How Checks Clear: When Money Moves (and Doesn't)

What Happens When You Write (or Deposit) a Check?

Signing a Check
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Check clearing is the process of moving money to complete a payment made by check. The process can take several days, or it may be almost instant, depending on how the recipient handles the payment.

Moving funds between banks: In most cases, the recipient (or payee) submits the check to their bank, and the bank collects funds from the check writer’s bank.

That process often takes two to three business days, but it can take longer—especially for international payments and other unusual circumstances. Intermediaries like correspondent banks and the Federal Reserve often help with these transactions.

Internal payments and check cashing: Funds sometimes move quickly. For example, if the check writer and the payee both use the same bank, internal transfers are faster. Likewise, if you cash a check at the checkwriter’s bank, the funds come out of that account immediately.

When all goes well, the process is smooth. But depending on your perspective, the timing can be a problem:

  • If you received the check, you’re probably in a hurry for it to clear.
  • If you wrote the check, you might be hoping for a few extra days to get money into your account.

Logistically, the receiving bank or credit union (where the payee deposits or cashes the check) sends the check to the bank that the funds are drawn on, or to a clearinghouse. Banks originally sent physical checks to each other, but they increasingly use images of checks for improved efficiency. Assuming funds are available and there is no problem with the check, the paying bank transfers money to the receiving bank.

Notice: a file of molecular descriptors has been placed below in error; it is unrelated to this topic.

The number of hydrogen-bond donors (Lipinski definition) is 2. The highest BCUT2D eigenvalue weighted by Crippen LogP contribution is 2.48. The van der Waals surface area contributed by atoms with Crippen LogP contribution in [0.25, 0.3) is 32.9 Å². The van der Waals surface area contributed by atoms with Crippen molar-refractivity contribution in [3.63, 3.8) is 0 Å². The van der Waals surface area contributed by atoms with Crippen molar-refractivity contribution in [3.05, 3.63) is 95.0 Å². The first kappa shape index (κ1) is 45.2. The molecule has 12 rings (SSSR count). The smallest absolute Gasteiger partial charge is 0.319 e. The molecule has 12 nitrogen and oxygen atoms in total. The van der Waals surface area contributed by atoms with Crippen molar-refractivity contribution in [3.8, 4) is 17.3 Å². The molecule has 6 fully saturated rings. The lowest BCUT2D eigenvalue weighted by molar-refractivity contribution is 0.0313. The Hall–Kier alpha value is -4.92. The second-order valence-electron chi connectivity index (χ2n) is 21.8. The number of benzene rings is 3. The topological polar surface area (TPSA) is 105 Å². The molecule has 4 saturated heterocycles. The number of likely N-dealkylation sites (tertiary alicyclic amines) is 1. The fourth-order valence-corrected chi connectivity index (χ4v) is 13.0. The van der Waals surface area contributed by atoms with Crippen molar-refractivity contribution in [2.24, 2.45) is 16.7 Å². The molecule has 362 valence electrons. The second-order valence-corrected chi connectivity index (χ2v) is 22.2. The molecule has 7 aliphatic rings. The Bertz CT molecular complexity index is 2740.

Checks You Write

How long does it take a check to clear after you write it? It depends on several factors. In most cases, checks hit your account two to three days after the payee receives your payment. Until the check clears, it is essentially just an IOU—a promise to pay, which you might not fulfill. But the clearing timeline is compressing since the Check 21 law passed in 2004.

Consider the money spent: When you write a check, act as if the money is no longer in your account. In the past, people did this by recording every transaction in check registers. Balancing your checking accounts (whether on paper or electronically) is still a good practice.

Float time: You might be accustomed to waiting several days (or longer) to see money to actually leave your account. During that time, the check is called "outstanding," and you could potentially spend the money on something else. But you'd be spending that money twice, committing fraud, and setting yourself up for overdraft fees. Using the same funds twice while waiting for a check to clear is called "taking advantage of the float," and it can lead to numerous problems.

How long do you have? It is technically illegal to write a check that you know can’t clear, so only write checks when you have funds available. In practice, you may actually have a few days. Processing times may depend on whether you mail the check or hand it to a cashier at a major retailer. Checkout registers often come equipped with check scanners that instantly convert your paper check into an electronic check—and you can be sure that the check will be sent to your bank as quickly as possible (perhaps even that same day).

It depends on the payee: Even if you hand the check to an individual (such as a friend you're repaying or a plumber who works on your home), that person might use a mobile device to deposit the check. They might even take it to your bank and cash the check so that it clears instantly. Alternatively, the individual or business might let the check gather dust for a few weeks before taking it to the bank for deposit. Unfortunately, there's no way to know for sure.